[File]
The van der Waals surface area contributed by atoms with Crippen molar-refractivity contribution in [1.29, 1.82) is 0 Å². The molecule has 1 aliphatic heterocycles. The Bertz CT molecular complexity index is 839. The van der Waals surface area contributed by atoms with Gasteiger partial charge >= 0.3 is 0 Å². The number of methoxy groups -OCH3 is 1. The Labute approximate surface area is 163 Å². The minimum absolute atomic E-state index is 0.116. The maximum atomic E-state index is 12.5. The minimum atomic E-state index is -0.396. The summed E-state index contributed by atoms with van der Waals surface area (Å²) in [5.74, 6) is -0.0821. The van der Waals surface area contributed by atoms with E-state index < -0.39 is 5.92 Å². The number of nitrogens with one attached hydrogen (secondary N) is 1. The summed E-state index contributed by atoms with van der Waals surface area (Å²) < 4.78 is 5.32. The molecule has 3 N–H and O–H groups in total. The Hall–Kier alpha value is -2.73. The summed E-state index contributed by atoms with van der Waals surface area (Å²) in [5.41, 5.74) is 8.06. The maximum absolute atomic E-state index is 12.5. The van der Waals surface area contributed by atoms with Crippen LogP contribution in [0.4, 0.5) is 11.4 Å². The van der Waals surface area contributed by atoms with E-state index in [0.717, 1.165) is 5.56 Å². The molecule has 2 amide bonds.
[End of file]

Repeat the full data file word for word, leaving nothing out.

The van der Waals surface area contributed by atoms with Crippen molar-refractivity contribution in [1.29, 1.82) is 0 Å². The molecule has 1 aliphatic heterocycles. The Bertz CT molecular complexity index is 839. The van der Waals surface area contributed by atoms with Gasteiger partial charge >= 0.3 is 0 Å². The number of methoxy groups -OCH3 is 1. The Labute approximate surface area is 163 Å². The minimum absolute atomic E-state index is 0.116. The maximum atomic E-state index is 12.5. The minimum atomic E-state index is -0.396. The summed E-state index contributed by atoms with van der Waals surface area (Å²) in [5.74, 6) is -0.0821. The van der Waals surface area contributed by atoms with E-state index < -0.39 is 5.92 Å². The number of nitrogens with one attached hydrogen (secondary N) is 1. The summed E-state index contributed by atoms with van der Waals surface area (Å²) < 4.78 is 5.32. The molecule has 3 N–H and O–H groups in total. The Hall–Kier alpha value is -2.73. The summed E-state index contributed by atoms with van der Waals surface area (Å²) in [5.41, 5.74) is 8.06. The maximum absolute atomic E-state index is 12.5. The van der Waals surface area contributed by atoms with Crippen LogP contribution in [0.4, 0.5) is 11.4 Å². The van der Waals surface area contributed by atoms with E-state index in [0.717, 1.165) is 5.56 Å². The molecule has 2 amide bonds.